The U.S. Supreme Court ruled on the issue of expulsion for inappropriate behavior by a student with a disability. The ruling was that a school may not unilaterally exclude or expel a student with a disability for behaviors that are a result of the student's disability and the school district must follow the procedural safeguards outlined in the IDEA.
    (Forte Law Group, 2017)
    Photo Source: https://thepayrolladvisor.wordpress.com/2017/09/12/last-round-for-now-obama-era-new-ot-rules-knocked-out/
  • Individuals with Disabilities Education Act (IDEA)

    Individuals with Disabilities Education Act (IDEA)
    The law was an amendment to EAHCA and used first-person language to describe individuals with disabilities. IDEA outlined the categories of disability that would make a student eligible for special education, mandated transition services for students with disabilities aged 16 or older, and provides protection to the rights of students with disabilities.
    (Yell, 2016)
    Photo Source: http://giantlocatormap.com/educational-options-for-students-with-disabilities/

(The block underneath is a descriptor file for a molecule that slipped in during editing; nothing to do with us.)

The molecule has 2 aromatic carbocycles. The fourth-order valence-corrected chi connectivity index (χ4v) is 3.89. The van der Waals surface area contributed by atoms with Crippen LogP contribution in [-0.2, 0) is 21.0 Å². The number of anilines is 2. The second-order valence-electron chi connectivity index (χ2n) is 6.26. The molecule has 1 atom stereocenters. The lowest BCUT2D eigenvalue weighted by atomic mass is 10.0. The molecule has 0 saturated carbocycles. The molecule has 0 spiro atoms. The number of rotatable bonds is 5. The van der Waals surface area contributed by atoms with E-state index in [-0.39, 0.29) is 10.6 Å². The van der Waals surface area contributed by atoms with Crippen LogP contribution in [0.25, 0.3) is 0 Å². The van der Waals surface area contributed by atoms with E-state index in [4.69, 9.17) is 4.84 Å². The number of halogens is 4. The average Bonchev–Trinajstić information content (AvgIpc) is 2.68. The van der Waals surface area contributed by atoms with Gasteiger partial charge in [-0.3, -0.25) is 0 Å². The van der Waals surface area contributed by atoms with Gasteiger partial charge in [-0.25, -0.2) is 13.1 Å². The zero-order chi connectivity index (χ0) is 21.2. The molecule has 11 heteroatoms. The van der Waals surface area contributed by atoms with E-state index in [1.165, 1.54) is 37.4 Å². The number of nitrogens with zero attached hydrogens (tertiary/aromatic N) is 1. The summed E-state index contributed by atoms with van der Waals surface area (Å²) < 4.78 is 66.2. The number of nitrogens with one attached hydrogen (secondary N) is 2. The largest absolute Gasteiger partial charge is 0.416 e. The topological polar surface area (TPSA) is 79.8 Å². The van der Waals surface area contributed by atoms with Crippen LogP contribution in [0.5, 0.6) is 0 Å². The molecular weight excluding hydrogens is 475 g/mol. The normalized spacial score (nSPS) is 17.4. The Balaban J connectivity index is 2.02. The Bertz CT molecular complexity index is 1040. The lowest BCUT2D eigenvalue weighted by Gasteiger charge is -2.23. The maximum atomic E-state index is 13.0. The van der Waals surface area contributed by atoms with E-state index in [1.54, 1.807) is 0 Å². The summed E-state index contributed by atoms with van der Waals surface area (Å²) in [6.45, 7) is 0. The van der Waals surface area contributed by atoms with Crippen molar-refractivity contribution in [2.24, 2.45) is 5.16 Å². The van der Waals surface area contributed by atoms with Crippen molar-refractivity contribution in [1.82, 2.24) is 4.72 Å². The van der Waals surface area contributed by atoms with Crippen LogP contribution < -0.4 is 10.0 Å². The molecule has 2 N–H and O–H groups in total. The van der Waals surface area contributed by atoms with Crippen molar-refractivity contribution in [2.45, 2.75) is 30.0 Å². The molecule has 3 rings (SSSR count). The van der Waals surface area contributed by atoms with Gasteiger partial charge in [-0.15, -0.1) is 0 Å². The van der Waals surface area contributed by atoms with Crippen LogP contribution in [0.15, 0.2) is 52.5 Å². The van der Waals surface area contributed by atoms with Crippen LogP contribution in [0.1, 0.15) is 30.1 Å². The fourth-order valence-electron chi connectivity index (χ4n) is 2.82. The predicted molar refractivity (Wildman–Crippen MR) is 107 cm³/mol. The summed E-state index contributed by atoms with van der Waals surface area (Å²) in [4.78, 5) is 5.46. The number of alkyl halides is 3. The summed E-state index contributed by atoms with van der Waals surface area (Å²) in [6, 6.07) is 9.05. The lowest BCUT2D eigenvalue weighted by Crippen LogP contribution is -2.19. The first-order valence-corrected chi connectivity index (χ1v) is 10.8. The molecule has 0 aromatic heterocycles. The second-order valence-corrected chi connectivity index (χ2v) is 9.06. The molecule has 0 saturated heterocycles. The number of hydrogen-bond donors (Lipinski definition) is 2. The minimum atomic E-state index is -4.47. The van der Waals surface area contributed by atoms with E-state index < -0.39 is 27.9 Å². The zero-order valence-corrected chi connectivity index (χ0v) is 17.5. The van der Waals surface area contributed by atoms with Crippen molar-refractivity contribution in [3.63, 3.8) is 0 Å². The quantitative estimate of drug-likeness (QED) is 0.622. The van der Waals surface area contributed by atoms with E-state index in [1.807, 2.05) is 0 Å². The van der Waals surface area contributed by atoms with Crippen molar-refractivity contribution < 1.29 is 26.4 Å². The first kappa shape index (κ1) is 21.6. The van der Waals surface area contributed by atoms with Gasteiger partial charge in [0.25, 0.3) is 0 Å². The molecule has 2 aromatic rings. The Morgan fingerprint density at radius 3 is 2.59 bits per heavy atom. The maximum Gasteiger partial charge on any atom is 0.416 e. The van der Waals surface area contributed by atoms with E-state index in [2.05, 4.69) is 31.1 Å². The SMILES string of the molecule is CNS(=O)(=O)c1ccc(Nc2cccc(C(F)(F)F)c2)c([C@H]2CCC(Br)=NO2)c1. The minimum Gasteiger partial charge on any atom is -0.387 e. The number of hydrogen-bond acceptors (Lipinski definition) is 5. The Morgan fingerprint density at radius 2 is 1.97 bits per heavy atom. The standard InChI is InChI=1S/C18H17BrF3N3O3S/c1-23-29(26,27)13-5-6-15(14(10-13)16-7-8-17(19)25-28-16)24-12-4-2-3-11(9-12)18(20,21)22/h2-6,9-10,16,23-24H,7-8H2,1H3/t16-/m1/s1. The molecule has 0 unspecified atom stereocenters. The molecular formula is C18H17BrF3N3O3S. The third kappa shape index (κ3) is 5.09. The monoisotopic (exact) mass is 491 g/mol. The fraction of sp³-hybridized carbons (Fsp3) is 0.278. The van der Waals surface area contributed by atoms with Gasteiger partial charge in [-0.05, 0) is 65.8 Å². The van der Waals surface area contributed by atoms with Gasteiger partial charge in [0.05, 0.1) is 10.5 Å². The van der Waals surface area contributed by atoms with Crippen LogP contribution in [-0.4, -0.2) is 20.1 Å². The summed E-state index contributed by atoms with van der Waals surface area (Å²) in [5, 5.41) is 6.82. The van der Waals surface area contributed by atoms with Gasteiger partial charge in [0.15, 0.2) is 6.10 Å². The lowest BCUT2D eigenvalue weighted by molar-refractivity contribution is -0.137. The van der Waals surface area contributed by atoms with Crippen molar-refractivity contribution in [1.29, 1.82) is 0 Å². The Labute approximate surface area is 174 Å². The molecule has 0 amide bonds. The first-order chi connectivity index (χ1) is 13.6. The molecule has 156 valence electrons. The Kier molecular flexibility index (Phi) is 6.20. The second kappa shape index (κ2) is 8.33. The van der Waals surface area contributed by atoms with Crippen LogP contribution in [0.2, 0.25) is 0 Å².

• Americans with Disabilities Act (ADA)

    Americans with Disabilities Act (ADA)
    The ADA extends the reach of protections from Section 504 for prohibition of discrimination against individuals with disabilities to employers, state and local governments, businesses open to the public, and privately owned businesses. The goal of the law is to allow individuals with disabilities equal opportunities to participate in their communities.
    (Yell, 2016)
    Photo Source: https://soapboxie.com/us-politics/How-The-American-Disabilities-Act-ADA-addresses-depression
  • Every Student Succeeds Act

    Every Student Succeeds Act
    The law is a re-authorization of the Elementary and Secondary Education Act and a revision of the No Child Left Behind Act. The law requires that all students are taught to high academic standards to prepare them for college and their careers, as well as accountability and action for low-performing schools.
    (U.S. Department of Education, n.d.)
    Photo Source: http://www.nea.org/home/3207.htm
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    History of Special Education Timeline

    The educational system has gone through several changes since the late 1800s to the present day to improve the educational opportunities of all students, but especially students with disabilities. In this timeline, we will examine some events, laws, and court cases that have made a profound impact on special education and the rights of students with disabilities.